West Ham owner David Sullivan is funding a proposed £35million takeover of Birmingham City that could see him regain control at St Andrew’s if the club’s prospective buyer Laurence Bassini fails to repay the loan.
Sportsmail can reveal that Sullivan’s investment company, Rickleford Limited, have agreed to loan Bassini £33m to buy City from Hong Kong-based owners Birmingham Sports Holdings, who want to sell and are mulling over numerous offers.
Sullivan’s loan offer makes clear he would take control of ‘the property assets of the club’ in the event of a default, raising the prospect of him regaining control of Birmingham 13 years after selling to Hong Kong businessman Carson Yeung for £81.5m.
West Ham owner David Sullivan is funding a proposed £35million takeover of Birmingham City
Sullivan’s company, Rickleford Limited, have agreed to loan Laurence Bassini (middle) £33m
Sullivan confirmed to Sportsmail that he had arranged loans for Bassini on a number of investments, but declined to comment on the details of the Birmingham bid. Bassini also declined to comment.
Sullivan’s role in the Bassini offer for Birmingham came as a surprise to the EFL when they were contacted by Sportsmail on Tuesday and may complicate the sale process.
Given the possibility of Sullivan ultimately taking control, any purchase agreed by the EFL would also have to be signed off by the FA – as West Ham and Birmingham both compete in the FA Cup.
The Premier League may also be asked for their views as both clubs could be in the top flight in the future.
Sullivan sold Birmingham 13 years ago to Hong Kong businessman Carson Yeung for £81.5m
Under FA and Premier League rules an owner or shareholder is not permitted to have more than a 30 per cent stake in clubs competing in the same competition.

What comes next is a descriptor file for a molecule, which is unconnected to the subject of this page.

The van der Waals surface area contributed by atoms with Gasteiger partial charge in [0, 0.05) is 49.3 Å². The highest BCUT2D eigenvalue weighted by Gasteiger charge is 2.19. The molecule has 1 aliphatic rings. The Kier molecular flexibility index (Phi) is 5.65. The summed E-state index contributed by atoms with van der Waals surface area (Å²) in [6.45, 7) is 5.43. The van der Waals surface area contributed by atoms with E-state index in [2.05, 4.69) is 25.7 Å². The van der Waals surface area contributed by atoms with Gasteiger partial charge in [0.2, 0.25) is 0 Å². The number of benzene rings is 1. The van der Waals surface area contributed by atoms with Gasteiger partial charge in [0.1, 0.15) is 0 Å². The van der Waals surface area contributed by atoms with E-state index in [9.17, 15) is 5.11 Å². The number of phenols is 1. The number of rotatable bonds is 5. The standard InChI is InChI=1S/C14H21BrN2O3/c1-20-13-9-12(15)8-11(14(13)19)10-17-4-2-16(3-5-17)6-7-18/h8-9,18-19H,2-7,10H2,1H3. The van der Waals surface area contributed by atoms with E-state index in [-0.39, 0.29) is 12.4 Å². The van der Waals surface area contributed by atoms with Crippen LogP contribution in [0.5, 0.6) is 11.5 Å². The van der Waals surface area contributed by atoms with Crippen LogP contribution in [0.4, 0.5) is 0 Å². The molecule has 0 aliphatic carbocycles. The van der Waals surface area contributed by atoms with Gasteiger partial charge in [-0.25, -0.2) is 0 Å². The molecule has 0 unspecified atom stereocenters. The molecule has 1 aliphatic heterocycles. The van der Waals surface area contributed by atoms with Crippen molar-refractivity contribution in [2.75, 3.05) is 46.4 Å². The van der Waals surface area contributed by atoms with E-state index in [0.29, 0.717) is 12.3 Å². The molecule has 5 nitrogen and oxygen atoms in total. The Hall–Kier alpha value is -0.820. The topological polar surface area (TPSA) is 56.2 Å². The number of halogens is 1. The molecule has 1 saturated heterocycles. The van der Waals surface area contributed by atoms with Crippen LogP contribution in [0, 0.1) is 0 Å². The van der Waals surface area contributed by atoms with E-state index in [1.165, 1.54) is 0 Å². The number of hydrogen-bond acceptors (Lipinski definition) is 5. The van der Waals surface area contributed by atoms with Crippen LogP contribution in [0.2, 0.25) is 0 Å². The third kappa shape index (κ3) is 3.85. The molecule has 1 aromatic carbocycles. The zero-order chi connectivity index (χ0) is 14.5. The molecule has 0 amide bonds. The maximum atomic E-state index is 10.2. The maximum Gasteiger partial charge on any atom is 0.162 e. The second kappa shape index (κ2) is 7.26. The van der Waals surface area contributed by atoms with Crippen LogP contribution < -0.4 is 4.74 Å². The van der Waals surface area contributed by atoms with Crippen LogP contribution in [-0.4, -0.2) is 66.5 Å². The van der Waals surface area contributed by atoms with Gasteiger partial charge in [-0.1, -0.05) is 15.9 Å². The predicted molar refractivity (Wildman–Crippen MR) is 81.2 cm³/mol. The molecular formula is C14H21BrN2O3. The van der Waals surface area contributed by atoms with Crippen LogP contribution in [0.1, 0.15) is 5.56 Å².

Bassini has been in negotiations with Birmingham’s owners since the end of last year, having failed in previous takeover attempts at Bolton, Charlton and Oxford over the last few years.
The 52-year-old – who spent one year as Watford chairman before selling to the Pozzo family in 2012 – has a colourful history, having twice been declared bankrupt and forced to serve a three-year ban from EFL ownership after an independent commission ruled that he had been ‘dishonest with the League and his fellow directors’.
Bassini is battling with several groups to buy Birmingham, including a consortium led by former Barcelona striker Maxi Lopez and Blues fan Paul Richardson, who both attended the club’s final game of the season against Blackburn last weekend.
Any purchase agreed by the EFL would also have to be signed off by the FA given Sullivan’s involvement in running West Ham United (pictured centre: FA CEO Mark Bullingham)
The sale is being handled by financier Keith Harris, who has previously brokered takeovers at Manchester City, Aston Villa and West Ham, although the latter predated Sullivan’s purchase of the club.
The EFL have yet to see details of any of the bids and are waiting for Birmingham to conclude the sale process.
Sullivan’s involvement in the Bassini bid will also raise questions over whether the latter has sufficient funding required to run a Championship club, as well as fuelling speculation about the future ownership of West Ham.
Sullivan and co-owner David Gold have earmarked next year as a potential date to sell the club as a clause in the London Stadium contract, requiring them to pay tens of millions in a windfall tax if they cash in, expires in March 2023.
An option for a full takeover of West Ham was also included when they sold 27 per cent of the club to Czech billionaire Daniel Kretinsky for £200m last year.
Sullivan and co-owner David Gold have earmarked 2023 as a potential date to sell West Ham